We live in a post-modern age where a zealous passion for truth is considered, at best, odd, especially in “academic” circles. So much of modern scholarship is based upon the idea that there really is no certainty available to us in any field, and surely not in theology, hence, why bother debating? Let’s just discuss things, see if we can “build consensus,” and encourage peace and harmony. Of course, that consensus may change radically in the near future, but “its the best we have.”
Why would I bother to challenge William Hamblin to a public debate in Salt Lake City? Basically because I believe God is glorified when His truth is proclaimed. Notice I did not say when His truth is embraced, but when it is proclaimed. God is glorified even in the rejection by sinful men of His truth. If you don’t believe that, ask yourself why God sent Isaiah to proclaim his message even when He said He would harden the hearts and minds of those to whom Isaiah made his proclamation. Sometimes proclamation is part of judgment. But in any case, it is always glorifying to God.
Mormonism is a false religious system. It presents a false god, a false Christ, a false gospel, a false church, false scriptures, and a false priesthood. William Hamblin is one of the promoters of this religion. He promotes it in his writings, speeches, and his teachings. He was one of three LDS apologists I engaged in a radio discussion years ago on KTKK radio (the others were Daniel C. Peterson and Martin Tanner). As a professor at Brigham Young University, he has a platform for the promulgation of his beliefs. He seeks to defend Mormonism, which, logically, means he must likewise believe that God did in fact tell Joseph Smith that all Christian churches were corrupt and their creeds an abomination. He has tried to defend blatant errors in the Book of Mormon as well (see my CRI article). He has felt it appropriate to engage in apologetic activities, including responding to claims we have made, in the past.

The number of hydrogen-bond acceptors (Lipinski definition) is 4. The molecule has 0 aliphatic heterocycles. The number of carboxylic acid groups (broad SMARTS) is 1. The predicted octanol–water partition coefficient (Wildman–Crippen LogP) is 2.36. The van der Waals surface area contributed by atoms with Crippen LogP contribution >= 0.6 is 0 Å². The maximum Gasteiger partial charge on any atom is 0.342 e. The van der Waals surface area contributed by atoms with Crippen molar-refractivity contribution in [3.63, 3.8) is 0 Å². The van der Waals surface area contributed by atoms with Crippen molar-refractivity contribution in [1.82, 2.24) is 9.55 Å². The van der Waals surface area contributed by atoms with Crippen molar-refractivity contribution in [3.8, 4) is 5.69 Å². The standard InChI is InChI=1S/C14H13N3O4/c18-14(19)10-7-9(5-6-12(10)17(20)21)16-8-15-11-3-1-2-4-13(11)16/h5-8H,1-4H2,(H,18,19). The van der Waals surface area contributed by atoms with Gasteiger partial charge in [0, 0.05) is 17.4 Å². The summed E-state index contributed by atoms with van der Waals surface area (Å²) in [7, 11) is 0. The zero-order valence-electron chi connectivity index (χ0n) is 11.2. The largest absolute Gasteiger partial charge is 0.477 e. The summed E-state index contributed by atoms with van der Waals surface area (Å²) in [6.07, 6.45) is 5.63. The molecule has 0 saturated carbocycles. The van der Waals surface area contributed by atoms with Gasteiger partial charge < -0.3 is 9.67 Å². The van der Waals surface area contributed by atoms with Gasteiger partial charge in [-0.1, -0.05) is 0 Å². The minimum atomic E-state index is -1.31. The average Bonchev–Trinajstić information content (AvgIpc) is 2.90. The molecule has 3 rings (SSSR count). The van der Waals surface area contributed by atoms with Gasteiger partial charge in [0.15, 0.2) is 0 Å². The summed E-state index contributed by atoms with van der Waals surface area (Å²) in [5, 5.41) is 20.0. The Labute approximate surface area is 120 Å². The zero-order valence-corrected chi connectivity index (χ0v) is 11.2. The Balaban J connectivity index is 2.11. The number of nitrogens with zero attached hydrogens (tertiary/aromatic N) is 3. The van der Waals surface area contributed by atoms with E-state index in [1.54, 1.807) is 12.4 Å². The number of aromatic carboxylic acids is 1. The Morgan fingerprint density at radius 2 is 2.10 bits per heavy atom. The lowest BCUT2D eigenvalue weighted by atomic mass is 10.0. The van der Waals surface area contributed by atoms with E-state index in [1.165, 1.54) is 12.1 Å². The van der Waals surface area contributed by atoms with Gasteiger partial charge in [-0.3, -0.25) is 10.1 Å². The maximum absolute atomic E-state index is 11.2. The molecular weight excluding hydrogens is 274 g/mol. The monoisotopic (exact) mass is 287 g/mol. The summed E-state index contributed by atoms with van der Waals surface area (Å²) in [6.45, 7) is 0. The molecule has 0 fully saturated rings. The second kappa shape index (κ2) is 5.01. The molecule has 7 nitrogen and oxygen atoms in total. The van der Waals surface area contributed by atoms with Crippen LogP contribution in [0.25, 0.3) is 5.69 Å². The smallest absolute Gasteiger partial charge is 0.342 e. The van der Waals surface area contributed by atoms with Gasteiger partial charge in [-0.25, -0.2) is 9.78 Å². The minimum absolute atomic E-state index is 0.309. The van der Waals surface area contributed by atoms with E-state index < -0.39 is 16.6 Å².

In his replies to our little tract on temples he made numerous claims, some of which involved the concept of the LDS priesthood. The priesthood issue is central to LDS claims of authority, and, it is likewise an issue upon which a tremendous amount of biblical data exists. The Mormon concept is far removed from Scripture, and any public encounter would demonstrate this. Who would be benefited thereby? Only those who have been changed by the Holy Spirit of God so that they seek, in the Word, their final authority. But those are the very ones I seek to edify through the printed word, the spoken word, and through the vehicle of debate.
The subject lends itself very naturally to a God-honoring, Christ-glorifying presentation of the supremacy of Christ as our one high priest; the finished nature of His work; and the abiding existence of Christ’s church (over against Mormon claims of total apostasy). Hence the value of such a challenge.